Selling Your Home? Here's What You Should Know About Home Inspections
A home inspection is an inexpensive way to find out the actual condition of a home. As a seller, you might have some negative reactions after hearing the words "home inspection," but this procedure benefits both parties. Once you get through it, you may be surprised by the number of people interested in your house.
How to "Pass" your Home Inspection?
Suppose you just accepted a buyer's offer, it's completely normal for them to request a home inspection, so don't panic. This isn't a pass/fail situation and there is no "perfect" home out there.
What do Home Inspectors Look for?
Here is a list of some common things that a certified home inspector will surely look at:
- Walls and Ceilings
- Windows and doors
- Attic and crawl space or basement
- The HVAC system
- All the appliances
- Electrical and Plumbing system
The inspector won't tear your home completely apart to inspect everything, but they will try to investigate all the interior and exterior parts as much as possible.
Things you may want to do before a Home Inspection
It is common for buyers to request a home inspection once an offer is accepted and the contingency period begins, but it may actually benefit you, as a seller, to get your own professional home inspection in advance of that. Why? It will give you a preview of what to expect and give you a chance to address and eliminate minor issues.
Make Some Minor Updates in all HVAC Systems
Hire a licensed and experienced technician for the service of your A/C or furnace and swap out filters. It's a common issue, and buyers often request the system be serviced anyway. Avoid this issue arising at all by servicing all your HVAC systems in advance. Make sure to have all the paperwork for the services and provide them as proof as well.
Trim the Trees and Hedges near your House
If trees and greenery surround your home, trim them before the inspection. If the trunk or branches of the trees are touching your house or roof, then trim all of them up immediately. Many people don't like the idea of tree branches too near a house due to the presence of insects and animals in it; for instance, termites or ants have a chance to crawl into your house. The buyers can request you hire a pest control company, which could get costly for you. Trim all those branches and hedges before it becomes an issue.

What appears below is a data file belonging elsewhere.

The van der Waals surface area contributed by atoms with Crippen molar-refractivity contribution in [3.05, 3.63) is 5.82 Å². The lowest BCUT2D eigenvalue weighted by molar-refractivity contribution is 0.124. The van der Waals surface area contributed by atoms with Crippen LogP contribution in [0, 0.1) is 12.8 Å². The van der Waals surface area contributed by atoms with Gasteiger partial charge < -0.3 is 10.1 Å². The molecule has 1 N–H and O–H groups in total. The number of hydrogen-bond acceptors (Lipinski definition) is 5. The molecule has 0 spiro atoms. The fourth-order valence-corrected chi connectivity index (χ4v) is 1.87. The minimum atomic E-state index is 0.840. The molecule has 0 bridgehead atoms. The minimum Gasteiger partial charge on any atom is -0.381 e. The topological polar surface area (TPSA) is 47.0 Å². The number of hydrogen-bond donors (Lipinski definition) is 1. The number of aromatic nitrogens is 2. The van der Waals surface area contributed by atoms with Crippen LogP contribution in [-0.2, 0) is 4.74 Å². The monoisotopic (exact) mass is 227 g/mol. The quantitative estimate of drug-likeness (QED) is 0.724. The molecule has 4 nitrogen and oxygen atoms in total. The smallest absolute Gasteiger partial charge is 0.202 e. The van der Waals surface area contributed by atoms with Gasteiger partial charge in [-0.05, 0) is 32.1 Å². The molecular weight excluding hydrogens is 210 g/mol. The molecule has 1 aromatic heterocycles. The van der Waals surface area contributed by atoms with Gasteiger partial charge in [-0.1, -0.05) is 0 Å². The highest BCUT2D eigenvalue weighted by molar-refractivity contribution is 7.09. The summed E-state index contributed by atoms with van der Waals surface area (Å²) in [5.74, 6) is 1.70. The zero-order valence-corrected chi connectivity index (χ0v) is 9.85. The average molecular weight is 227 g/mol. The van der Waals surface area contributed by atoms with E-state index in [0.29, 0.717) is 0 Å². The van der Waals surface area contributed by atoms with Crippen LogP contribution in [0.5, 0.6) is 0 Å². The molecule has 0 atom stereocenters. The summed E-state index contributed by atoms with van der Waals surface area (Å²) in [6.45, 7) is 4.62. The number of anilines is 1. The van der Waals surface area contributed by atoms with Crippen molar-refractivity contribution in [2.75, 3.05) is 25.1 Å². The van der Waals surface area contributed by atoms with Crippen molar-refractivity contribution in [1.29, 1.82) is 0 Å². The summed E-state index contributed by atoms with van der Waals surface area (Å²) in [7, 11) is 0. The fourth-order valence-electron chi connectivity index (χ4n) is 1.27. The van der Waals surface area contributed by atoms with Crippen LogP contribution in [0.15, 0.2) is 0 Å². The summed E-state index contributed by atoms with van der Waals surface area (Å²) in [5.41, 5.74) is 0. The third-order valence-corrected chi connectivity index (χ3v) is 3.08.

Check all the Ducts, Vents, and Insulation
The inspection of the HVAC system is surely a must do for buyers, but sometimes they also check for leaks in a duct and maintenance of insulation in the attic and vents. Inspection of these minor details is also very important because they can be the root cause of some major issues; for instance, insufficient cooling of A/C can be possible due to leakage in the ducts. Try to eliminate all these minor issues that can appear during a home inspection and affect the buyers' impression of your home.
Ensure all windows and doors are working properly
With a little lubricant or silicone spray, you can bring new life to old, sticking doors and windows. Remember, the inspector is there to make sure everything is in proper working order. If a window or door simply doesn't open when they check, the inspector might note that in the report without further detail. Remedying yourself — especially these relatively small and cheap fixes, before any inspections occur, will help you eliminate one more potential red flag for your future buyer.
Paint over old water stains
Water leaks are a common issue, especially as you live in your home for more years. Once you've rectified any leaks and the water damage caused by them, make sure to paint over these spots. Even if all the moisture is completely gone, the cosmetic damage leftover can turn off some buyers.
Check your home for mold
On the topic of moisture, mold is another common issue to arise. It's something many buyers are reasonably hesitant to overlook given the potential health issues that can be caused by living with exposure to some types of mold. The good news is that many types of mold can easily be killed using a store bought fungicide; however, if the mold issue is larger than you're comfortable handling as a DIY project, then it may be worth hiring a mold remediation company to fix it. Either way, this is something you would likely want to address before the home inspection is even conducted.
What is a Home Inspection Contingency?
When it comes to buyers, home inspections can be very helpful for them. They have the opportunity to discover any potential major issues before making such a big investment.
The home inspection contingency allows the buyer to have the right to back out of the purchase contract without any penalty within a specific period of time. In other words, the purchase is contingent on an inspection report that is to the buyers' satisfaction. This is why it's important, as the seller, to get your home in good shape and show it in its best light.